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The Seer-Sucker Theory: The Value of Experts in Forecasting

By J. Scott Armstrong

Abstract

People are willing to pay heavily for expert advice. Economists are consulted to tell us how the economy will change, stock analysts are paid large salaries to forecast the earnings of various companies, and political experts command large fees to tell our leaders what the future holds. The available evidence, however, implies that this money is poorly spent. But because few people pay attention to this evidence, I have come up with what I call the "seersucker theory": "No matter how much evidence exists that seers do not exist, suckers will pay for the existence of seers.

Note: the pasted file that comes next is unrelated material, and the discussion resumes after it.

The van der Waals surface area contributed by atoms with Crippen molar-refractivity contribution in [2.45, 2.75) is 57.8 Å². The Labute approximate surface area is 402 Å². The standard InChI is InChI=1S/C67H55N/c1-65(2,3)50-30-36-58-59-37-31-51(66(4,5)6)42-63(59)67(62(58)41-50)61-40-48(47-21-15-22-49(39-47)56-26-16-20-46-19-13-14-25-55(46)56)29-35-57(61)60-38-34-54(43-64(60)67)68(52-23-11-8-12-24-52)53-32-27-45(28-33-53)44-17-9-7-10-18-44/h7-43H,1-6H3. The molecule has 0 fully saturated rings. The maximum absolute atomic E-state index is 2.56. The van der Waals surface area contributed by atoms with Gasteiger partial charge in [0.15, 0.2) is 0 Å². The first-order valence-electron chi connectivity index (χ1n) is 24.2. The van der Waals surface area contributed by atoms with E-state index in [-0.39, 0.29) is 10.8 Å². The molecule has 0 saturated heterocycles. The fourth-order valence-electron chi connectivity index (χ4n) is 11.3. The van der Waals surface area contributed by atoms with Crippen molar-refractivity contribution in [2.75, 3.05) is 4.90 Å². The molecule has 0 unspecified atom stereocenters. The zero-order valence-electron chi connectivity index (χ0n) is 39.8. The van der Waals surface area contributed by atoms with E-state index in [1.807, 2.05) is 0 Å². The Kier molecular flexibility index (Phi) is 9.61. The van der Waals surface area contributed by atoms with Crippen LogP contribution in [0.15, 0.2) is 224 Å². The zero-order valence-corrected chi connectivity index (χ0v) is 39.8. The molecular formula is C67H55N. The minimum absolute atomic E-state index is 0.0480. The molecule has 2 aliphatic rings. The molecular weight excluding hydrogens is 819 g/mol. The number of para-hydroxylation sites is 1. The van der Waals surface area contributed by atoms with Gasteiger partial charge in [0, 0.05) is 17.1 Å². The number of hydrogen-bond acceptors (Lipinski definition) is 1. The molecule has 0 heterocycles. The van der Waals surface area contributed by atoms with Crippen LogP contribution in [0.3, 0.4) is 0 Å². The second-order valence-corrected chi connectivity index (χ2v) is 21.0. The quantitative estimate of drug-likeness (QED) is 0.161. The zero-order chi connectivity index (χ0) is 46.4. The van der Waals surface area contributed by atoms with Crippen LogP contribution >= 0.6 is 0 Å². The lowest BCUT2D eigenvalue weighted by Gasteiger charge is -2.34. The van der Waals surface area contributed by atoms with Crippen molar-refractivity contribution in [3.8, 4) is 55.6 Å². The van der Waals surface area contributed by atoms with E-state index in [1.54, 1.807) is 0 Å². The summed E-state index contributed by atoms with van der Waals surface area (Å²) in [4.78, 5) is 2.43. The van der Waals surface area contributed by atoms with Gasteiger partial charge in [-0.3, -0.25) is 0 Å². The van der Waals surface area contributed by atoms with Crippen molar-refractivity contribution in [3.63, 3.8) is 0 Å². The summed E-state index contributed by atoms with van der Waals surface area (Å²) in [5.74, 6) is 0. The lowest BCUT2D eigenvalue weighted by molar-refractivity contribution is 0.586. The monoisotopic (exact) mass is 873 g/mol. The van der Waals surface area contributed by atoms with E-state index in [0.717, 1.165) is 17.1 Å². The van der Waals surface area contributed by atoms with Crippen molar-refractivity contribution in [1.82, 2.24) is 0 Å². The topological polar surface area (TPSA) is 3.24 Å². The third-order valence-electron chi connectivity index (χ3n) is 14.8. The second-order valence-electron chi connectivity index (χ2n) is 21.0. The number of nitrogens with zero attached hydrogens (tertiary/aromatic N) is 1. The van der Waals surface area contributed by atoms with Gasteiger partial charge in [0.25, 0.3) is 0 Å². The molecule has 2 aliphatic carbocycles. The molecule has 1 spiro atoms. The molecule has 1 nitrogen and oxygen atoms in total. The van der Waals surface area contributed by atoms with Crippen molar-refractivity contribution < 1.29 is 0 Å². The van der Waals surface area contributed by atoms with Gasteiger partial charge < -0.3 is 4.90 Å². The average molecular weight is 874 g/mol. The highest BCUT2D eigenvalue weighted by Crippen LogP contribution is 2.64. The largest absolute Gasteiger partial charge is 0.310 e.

Topics: Behavioral Analysis
Year: 1980
OAI identifier: oai:cogprints.org:5200

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